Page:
You are welcome. I try to put authentic words together.
Yes, I despise people telling me to "find my passion". I think I already have, it involves writing and an unavailable human being. Somehow, I'm not feeling better.
Now, I must admit, I'm not religious and I don't like religion. However, that being said, it does help some people. But it certainly doesn't help everyone.
I had a doctor once who told me that I "just needed a boyfriend". Really? An undergraduate degree and ten years of medical school and all you have for me is get a date? What is this, an episode of Sex and the City?
I'm sorry to say we all go through the motions a lot of the time. Fake it 'til you make it and all that. Sometimes I'm convinced that's a stupid thing to do but more often I'm sure that it isn't. A good answer, I know.
School can actually be a good thing. It does provide structure and socializing and learning. I would consider that a positive step. And maybe you will find something that really engages you there. I'm not saying it's a fix, but I'm saying it could be good.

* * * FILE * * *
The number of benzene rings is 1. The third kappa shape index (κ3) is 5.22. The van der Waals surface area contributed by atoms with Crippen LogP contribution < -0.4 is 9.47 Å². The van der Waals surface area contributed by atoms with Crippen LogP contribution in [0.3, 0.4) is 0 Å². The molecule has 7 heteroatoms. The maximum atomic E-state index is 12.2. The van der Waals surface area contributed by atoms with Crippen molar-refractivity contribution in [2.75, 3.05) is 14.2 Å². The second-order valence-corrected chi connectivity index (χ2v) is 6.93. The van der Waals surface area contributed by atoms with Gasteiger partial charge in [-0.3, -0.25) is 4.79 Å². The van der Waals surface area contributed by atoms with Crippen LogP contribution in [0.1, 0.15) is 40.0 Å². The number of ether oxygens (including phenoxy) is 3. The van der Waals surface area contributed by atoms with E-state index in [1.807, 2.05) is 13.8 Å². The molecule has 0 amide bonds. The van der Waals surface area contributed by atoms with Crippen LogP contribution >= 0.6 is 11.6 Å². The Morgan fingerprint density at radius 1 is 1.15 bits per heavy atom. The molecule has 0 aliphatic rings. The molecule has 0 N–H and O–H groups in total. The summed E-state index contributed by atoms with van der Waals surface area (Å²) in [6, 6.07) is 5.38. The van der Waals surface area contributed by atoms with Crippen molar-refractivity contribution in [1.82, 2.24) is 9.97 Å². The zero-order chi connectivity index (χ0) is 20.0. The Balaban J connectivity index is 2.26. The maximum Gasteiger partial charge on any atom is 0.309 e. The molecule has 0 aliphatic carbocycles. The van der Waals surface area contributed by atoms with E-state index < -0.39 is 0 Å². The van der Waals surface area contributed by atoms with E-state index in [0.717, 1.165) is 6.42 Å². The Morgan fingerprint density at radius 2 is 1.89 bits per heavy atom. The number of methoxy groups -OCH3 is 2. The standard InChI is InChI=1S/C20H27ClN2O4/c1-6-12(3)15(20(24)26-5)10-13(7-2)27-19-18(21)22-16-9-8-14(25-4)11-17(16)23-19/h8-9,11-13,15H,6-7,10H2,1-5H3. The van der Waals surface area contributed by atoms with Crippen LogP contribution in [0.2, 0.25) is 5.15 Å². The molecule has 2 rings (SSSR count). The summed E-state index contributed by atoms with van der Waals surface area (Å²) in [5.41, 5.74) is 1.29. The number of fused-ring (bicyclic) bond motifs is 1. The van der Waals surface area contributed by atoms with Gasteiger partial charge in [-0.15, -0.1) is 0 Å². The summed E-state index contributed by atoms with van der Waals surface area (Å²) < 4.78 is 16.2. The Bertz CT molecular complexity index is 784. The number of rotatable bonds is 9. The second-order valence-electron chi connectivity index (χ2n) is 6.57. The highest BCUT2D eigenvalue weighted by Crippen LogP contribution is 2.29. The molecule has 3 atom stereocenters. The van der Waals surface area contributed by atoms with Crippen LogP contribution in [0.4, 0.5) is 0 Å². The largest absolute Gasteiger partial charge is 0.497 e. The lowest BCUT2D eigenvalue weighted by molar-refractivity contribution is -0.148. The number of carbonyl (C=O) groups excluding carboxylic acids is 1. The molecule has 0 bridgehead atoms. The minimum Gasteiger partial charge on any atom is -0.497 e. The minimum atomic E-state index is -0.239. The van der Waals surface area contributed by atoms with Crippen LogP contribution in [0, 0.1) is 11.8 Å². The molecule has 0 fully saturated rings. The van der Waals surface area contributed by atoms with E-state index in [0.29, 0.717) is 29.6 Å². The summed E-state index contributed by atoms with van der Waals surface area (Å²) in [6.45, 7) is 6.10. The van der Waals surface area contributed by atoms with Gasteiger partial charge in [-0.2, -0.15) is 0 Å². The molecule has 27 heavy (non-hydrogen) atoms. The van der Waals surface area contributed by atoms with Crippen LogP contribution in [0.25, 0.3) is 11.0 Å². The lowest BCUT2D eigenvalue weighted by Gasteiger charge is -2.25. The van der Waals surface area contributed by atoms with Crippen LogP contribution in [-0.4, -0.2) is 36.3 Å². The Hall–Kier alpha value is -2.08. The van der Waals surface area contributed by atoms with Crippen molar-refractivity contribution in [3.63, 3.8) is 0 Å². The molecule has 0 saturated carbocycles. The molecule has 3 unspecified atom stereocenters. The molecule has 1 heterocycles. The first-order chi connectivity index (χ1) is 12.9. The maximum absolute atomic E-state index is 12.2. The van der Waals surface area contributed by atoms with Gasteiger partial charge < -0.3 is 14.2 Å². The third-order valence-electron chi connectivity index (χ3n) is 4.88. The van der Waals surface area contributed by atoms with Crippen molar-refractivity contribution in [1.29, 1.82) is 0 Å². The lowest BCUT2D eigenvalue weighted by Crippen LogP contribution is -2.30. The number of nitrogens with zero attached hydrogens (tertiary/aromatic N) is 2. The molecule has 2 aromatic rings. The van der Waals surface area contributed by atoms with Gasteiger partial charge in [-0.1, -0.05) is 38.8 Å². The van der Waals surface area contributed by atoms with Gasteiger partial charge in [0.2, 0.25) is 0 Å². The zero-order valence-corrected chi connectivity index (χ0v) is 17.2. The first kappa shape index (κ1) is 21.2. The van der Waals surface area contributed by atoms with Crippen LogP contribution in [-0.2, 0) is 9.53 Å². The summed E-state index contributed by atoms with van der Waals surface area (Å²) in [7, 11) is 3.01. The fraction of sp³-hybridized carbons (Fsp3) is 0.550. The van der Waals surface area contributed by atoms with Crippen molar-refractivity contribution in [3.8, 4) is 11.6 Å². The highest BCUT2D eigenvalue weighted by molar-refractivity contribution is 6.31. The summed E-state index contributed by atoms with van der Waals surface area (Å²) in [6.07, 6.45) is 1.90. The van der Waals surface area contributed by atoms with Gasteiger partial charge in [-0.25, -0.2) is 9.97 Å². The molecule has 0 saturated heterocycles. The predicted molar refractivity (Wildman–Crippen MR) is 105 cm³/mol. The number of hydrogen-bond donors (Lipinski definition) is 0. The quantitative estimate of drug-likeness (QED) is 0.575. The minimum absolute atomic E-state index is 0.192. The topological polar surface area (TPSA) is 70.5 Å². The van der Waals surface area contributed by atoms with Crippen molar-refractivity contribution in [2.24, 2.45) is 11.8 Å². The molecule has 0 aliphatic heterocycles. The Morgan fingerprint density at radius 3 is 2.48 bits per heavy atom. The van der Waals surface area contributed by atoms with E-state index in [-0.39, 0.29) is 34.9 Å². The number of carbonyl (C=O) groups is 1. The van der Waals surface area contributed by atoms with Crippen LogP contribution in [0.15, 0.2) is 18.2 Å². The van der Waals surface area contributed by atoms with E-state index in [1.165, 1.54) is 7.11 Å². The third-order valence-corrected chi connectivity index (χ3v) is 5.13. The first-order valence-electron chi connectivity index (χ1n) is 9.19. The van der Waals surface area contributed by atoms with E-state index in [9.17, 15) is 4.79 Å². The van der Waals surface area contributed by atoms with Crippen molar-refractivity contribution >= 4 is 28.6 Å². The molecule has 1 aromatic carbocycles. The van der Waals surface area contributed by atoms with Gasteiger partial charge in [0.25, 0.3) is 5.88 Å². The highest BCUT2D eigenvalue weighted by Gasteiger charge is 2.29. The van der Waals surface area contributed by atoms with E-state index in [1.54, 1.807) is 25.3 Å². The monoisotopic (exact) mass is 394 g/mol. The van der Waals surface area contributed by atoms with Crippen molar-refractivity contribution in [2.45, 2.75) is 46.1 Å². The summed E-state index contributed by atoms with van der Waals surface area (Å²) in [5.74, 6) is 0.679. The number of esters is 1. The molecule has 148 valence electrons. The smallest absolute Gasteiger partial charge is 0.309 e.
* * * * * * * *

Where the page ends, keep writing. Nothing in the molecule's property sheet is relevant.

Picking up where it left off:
Yes, I wouldn't mind some MRIs myself except for, of course, they would kill me (I have a vegus nerve stimulator installed).
Ah, music. I love music. I know that I _cannot_ listen to sad music. Not ever. Not at all. Music has to be happy and upbeat or it makes me feel depressed. Sometimes music can improve a mood slightly, but more often than not it can have an negative effect.
That's just me though. I couldn't find any freely-accessible research on the subject although people are studying music therapy and psychiatric conditions.